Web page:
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Is Your NBA Team "Watchable"?

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There are NBA teams I absolutely detest watching, no matter how awesome their winning percentage is. Sometimes it's a mix of young talent that is still raw, sometimes it is the hot jerseys, and sometimes there's just nothing else to watch on television. But is there such a science to calculating the "watchability" of a team? Apparently there is, so see where your favorite team stacks up!

Andrew Sharp of SBNation breaks down the potholes but intellectual possibilities of FanHouse's TIm Ziller and Kevin Pelton's "Watchability Index" for the 2010-2011 season when it comes to hoops. There is supposedly science or equation to this, which Sharp describes as:

...calculat(ing) each team's "quality", and then crunched those numbers in conjunction with less tangible factors, like star power, potential, style, etc.

The playful visual makes you think that this is, indeed, not very scientific.  But it's a hilarious (i wonder intentionally or not) rendering of why certain teams are un-watchable, regardless if they're actually winning or not.  More likely than not, having a winning record makes you "watchable."  The exception being the Washington Wizards, most likely because of Andray Blatche.  Just kidding, I know it's John Wall.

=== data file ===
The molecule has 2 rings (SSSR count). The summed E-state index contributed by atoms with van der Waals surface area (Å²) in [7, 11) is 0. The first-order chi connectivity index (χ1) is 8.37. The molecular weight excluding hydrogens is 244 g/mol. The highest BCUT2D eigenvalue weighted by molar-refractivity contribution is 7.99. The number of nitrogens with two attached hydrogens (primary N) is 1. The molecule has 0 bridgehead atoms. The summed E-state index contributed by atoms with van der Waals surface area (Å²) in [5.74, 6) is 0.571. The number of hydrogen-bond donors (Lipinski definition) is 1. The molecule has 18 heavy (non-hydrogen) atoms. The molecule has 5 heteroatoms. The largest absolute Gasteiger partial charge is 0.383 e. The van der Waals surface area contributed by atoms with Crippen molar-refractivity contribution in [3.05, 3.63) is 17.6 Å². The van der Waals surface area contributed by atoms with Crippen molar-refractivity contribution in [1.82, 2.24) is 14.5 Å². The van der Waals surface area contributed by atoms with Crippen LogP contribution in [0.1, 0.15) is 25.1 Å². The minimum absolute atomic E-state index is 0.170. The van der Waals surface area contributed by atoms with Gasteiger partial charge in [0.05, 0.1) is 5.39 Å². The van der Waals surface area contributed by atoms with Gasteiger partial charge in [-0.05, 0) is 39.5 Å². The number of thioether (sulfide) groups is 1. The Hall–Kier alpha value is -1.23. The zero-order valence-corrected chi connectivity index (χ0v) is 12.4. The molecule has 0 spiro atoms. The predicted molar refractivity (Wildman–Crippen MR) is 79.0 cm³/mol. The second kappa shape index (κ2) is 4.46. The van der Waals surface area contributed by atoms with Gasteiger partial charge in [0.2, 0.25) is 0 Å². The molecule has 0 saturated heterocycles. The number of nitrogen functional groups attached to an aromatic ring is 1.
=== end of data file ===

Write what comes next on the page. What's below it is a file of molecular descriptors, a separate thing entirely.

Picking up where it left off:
Andrew Sharp has his own questions (and comments) about the reliability of this scale.  My own questions follow similarly and here goes:

1) Minnesota Timberwolves is totally intriguing, more so than Wizards, in my opinion.  Honestly, don't you think this mismatched talent and the frustration that will boil over among teammates, coaches, and the higher-ups will suddenly blow-up into the NBA version of "Real Housewives of New Jersey"?  This sinking or sunken ship could be drama of Titanic-proportions (the James Cameron version).

2) Are the Golden State Warriors really going to be "above average" wins-wise?  If history is any indication, they will be very watchable, but also very bad.  Think Wizards position.

3) Does anyone REALLY like watching Boston?  They're low on the "watchable!" side, but still.  They're like the San Antonio Spurs of the Eastern Conference to me.

But more importantly, how does this fandom take into account fan desires for 'change' and 'parity'?  One of the things I love about sports is the possibilities for 'the upset.'  Classic Americana narratives of the 'underdog' or 'redemption' find their way into our fandom and there's always a few Cinder-fella stories that keep things balanced.  A couple years ago we thought it was the Bulls.  Either them or the Atlanta Hawks became a crowd favorite, too.  We love watching classic match-ups like the Celtics versus the Lakers, but, as "Americans," we love ourselves some "underdogs." As Sharp mentions, that darling this season could be the Clippers:

[w]ith Blake Griffin coming back, Baron Davis, a suddenly intriguing Eric Gordon, and more, the Clip show should be pretty entertaining this year. Maybe not good, but definitely good enough to keep things interesting.

With that said, what are your thoughts about the "watchability index." What other factors do you think should go into calculating this?  And is your team improperly positioned?  And most importantly, why are the Spurs even hovering around somewhat "watchable."  That by itself should be some cause for concern!